The Johnson County commissioners said more time was needed to debate their position on a proposal to sign a letter of support in asking the state of Illinois to place a two-year moratorium on the process of hydraulic fracturing.
Speaking at the County Commissioner’s meeting Monday, commissioner Phil Stewart said he did not support a two-year moratorium as his discussions with a representative from Woolsey Energy Corporation suggested Johnson County could see the employment of up to 35 people.
“They said it would take about 75 workers per well; they would probably have 35 and they would hire 35 from the county,” Stewart said, adding that Freedom Transport, an Illinois based trucking business would likely handle the trucking. “It would more or less be local, the most, and looks to me like [it would] help the community.”
Stewart said Johnson County might only see up to one well put into place.
Chairman Jeff Mears said the reason he supports the idea of moratorium is because of his concerns over the impact the process will have on county roads and the area’s water supply.
“I would like to get things in writing,” Mears said of having available legal action to protect Johnson County roads. “We all know, in this room, our roads have problems anyway [that] we can’t afford to fix.”
Mears said a slow down would allow the county to properly put in place regulations on what is currently an unregulated practice.
“Right now it is an unregulated business, from what I understand,” Mears said, adding, “I don’t like that.”
The regulation of hydraulic fracturing, also known as fracking and uses a mixture of water, sand and chemicals pumped into the ground to crack rock formations and release oil and natural gas, has been under debate in Illinois for several years.
The Hydraulic Fracturing Regulatory Act, introduced in February by state Rep. John Bradley, D-Marion, has found support on both sides of the argument due to its implementation of regulations currently unavailable to the state. Two other bills on fracking were also introduced this year with both seeking a moratorium on the practice until further scientific studies are completed.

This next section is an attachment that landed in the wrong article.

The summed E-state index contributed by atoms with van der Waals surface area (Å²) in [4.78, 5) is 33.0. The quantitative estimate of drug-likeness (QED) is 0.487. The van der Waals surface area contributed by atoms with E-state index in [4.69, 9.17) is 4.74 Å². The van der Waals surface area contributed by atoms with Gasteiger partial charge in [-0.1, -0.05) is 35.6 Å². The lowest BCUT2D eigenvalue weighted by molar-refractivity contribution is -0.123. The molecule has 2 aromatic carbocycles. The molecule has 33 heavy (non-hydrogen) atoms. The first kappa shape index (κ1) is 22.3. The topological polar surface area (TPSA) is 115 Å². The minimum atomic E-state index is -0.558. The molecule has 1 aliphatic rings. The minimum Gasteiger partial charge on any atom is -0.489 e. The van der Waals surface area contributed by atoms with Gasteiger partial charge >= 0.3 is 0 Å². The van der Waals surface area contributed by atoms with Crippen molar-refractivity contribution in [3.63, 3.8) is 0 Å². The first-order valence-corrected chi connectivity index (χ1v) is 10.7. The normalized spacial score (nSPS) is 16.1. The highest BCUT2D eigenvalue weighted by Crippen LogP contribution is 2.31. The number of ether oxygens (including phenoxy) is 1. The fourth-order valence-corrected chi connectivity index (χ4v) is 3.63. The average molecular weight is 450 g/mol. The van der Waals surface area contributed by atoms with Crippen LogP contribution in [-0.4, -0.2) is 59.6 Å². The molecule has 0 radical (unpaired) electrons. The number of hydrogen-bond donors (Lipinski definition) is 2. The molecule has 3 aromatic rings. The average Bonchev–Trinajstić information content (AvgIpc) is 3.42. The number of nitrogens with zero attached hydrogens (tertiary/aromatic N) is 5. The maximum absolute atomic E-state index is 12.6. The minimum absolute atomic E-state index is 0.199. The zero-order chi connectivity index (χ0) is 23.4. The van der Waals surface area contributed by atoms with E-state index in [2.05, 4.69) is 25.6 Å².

“The movement for a moratorium ‘has been out there for a long time,’” the Pantagraph.com quoted Bradley saying in a March 21 article. “Fracking could occur in Illinois currently. There is nothing to stop it. If we don’t get regulations in place soon to make sure that our communities, our drinking water and our environment are protected, I think that we are making a mistake.”
Commissioner Ernie Henshaw said that “what they’re calling regulations, whether you agree with them or not, [have] been labeled as the toughest regulations in the country.” Henshaw said what bothers him though is that the state of Illinois is notorious in its ability to regulate anything, which is why he favors local government stepping up and putting its own regulations in place if possible.
“If we put a moratorium in place, it’s no more to me than what we’ve done in the past for a support letter,” Henshaw said. “Because the state is going to do what the state is going to do and we’re going to live with it.”
Henshaw said he is interested in the economic side of favoring fracking and that if Johnson County can put people to work then he is all for it. Henshaw spoke about other areas of the country where bonds were required before a well went up to ensure damages were recovered.
Speaking at the meeting was Johnson County resident and landowner Dr. Billy Fairless who said a moratorium was unnecessary and would amount to robbing him of his opportunity to pursue the extraction of gas and oil on his property. Fairless said that he retired from U.S. Environmental Protection Agency after a career of 27 years and in his position he never witnessed any problems with fracking.
“I have never heard of a problem with fracking in Western Kentucky, Southern Indiana, Southern Illinois and I would have known because I was the guy who collected the scientific data to enforce it if there was a problem,” Fairless said, adding that if damages were to occur that ample opportunity was available to recover it. “It’s easy to recover damages if somebody tears up your property.”
The commissioners further debated the issue of signing a letter in support of a moratorium speaking of how such a policy would be possible and the requirements of fair practice. Roads already have weight and seasonal limits in place by both state and federal laws and the county could not enact regulations for a specific industry.
There were no discussions on a proposed public forum the commissioners agreed to at a March 25 meeting and the commissioners said after the meeting Monday that more time was required before they would be willing to act on signing a letter of support for a moratorium.
“We might support something for less time, [perhaps] six months or year,” Henshaw said, adding that from a county standpoint their focus was the protection of the infrastructure.